24. 24.

    Golubic R, Wijndaele K, Sharp SJ, et al. Physical activity, sedentary time and gain in overall and central body fat: 7-year follow-up of the ProActive trial cohort. Int J Obes. 2015;39:142–8.

    CAS  Article  Google Scholar 

  25. 25.

    Mozaffarian D, Hao T, Rimm E, et al. Changes in diet and lifestyle and long-term weight gain in women and men. N Engl J Med. 2011;364:2392–404.

    CAS  Article  PubMed  PubMed Central  Google Scholar 

  26. 26.

    Eriksen D, Rosthøj S, Burr H, et al. Sedentary work-associations between five-year changes in occupational sitting time and body mass index. Prev Med. 2015;73:1–5.

    Article  PubMed  Google Scholar 

  27. 27.

    Mitchell J, Bottai M, Park Y, et al. A prospective study of sedentary behavior and changes in the body mass index distribution. Med Sci Sports Exerc. 2014;46:2244–52.

    Article  PubMed  PubMed Central  Google Scholar 

  28. 28.

    Pinto Pereira S, Power C. Sedentary behaviours in mid-adulthood and subsequent body mass index. PLoS One. 2013;8:e65791.

    Article  PubMed  PubMed Central  Google Scholar 

  29. 29.

    Jeffery R, French S. Epidemic obesity in the United States: are fast foods and television viewing contributing? Am J Public Health. 1998;88:277–80.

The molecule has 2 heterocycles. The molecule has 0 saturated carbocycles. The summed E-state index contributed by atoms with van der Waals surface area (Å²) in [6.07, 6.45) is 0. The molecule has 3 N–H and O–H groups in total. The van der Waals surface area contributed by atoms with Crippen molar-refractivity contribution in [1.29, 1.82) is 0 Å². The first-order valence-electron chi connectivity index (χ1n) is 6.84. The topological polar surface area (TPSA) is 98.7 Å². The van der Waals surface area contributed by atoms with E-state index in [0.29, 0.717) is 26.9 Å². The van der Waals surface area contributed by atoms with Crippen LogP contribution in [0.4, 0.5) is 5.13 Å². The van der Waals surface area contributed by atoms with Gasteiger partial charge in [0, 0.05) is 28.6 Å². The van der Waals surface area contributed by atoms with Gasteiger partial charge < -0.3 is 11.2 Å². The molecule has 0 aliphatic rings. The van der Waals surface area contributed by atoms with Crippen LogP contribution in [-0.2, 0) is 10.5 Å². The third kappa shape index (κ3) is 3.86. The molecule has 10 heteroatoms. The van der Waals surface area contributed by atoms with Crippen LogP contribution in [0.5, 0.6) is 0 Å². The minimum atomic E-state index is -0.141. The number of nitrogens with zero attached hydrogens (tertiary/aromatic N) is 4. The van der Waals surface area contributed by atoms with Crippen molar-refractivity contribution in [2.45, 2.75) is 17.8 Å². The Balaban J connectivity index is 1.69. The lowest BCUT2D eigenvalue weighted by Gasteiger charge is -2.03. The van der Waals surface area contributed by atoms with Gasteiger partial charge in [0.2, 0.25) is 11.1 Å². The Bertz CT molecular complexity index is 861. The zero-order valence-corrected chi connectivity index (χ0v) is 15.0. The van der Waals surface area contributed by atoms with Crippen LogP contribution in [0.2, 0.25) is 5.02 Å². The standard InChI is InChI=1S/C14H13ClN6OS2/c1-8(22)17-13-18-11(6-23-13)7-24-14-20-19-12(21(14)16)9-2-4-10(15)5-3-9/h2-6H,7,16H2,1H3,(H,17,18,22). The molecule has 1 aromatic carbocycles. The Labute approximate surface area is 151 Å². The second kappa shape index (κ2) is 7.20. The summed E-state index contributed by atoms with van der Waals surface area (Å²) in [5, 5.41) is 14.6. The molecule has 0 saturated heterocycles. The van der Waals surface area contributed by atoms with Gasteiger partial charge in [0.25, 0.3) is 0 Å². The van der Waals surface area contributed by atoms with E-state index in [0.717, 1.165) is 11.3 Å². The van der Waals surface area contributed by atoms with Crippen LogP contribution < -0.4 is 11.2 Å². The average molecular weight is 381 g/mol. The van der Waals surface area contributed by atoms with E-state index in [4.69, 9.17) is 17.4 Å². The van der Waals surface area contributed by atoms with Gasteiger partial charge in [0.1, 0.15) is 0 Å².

CAS  Article  PubMed  PubMed Central  Google Scholar 

  30. 30.

    Saunders T, Tremblay M, Després J-P, et al. Sedentary behaviour, visceral fat accumulation and cardiometabolic risk in adults: a 6-year longitudinal study from the Quebec family study. PLoS One. 2013;8:e54225.

    CAS  Article  PubMed  PubMed Central  Google Scholar 

  31. 31.

    Menai M, Charreire H, Kesse-Guyot E, et al. Determining the association between types of sedentary behaviours and cardiometabolic risk factors: a 6-year longitudinal study of French adults. Diabetes Metab. 2016;42:112–21.

    CAS  Article  PubMed  Google Scholar 

  32. 32.

    Saidj M, Jorgensen T, Jacobsen R, et al. Work and leisure time sitting and inactivity: effects on cardiorespiratory and metabolic health. Eur J Prev Cardiol. 2016;23:1321–9.

    Article  PubMed  Google Scholar 

  33. 33.

    Drenowatz C, Cai B, Hand G, et al. Prospective association between body composition, physical activity and energy intake in young adults. Eur J Clin Nutr. 2015;70:482–7.

    Article  PubMed  Google Scholar 

  34. 34.

    Bak H, Petersen L, Sørensen T. Physical activity in relation to development and maintenance of obesity in men with and without juvenile onset obesity. Int J Obes. 2004;28:99–104.

    CAS  Article  Google Scholar 

  35. 35.

    Hu F, Li T, Colditz G, et al. Television watching and other sedentary behaviors in relation to risk of obesity and type 2 diabetes mellitus in women. JAMA. 2003;289:1785–91.

    Article  PubMed  Google Scholar 

  36. 36.

    Pulsford R, Stamatakis E, Britton A, et al. Sitting behavior and obesity. Am J Prev Med. 2013;44:132–8.

    Article  PubMed  PubMed Central  Google Scholar 

  37. 37.

    Smith L, Fisher A, Hamer M. Television viewing time and risk of incident obesity and central obesity: the English longitudinal study of ageing. BMC Obes. 2015;2:12.

    Article  PubMed  PubMed Central  Google Scholar 

  38. 38.

    Brown W, Kabir E, Clark B, et al. Maintaining a healthy BMI: data from a 16-year study of young Australian women. Am J Prev Med. 2016;51:e165–78.

    Article  PubMed  Google Scholar 

  39. 39.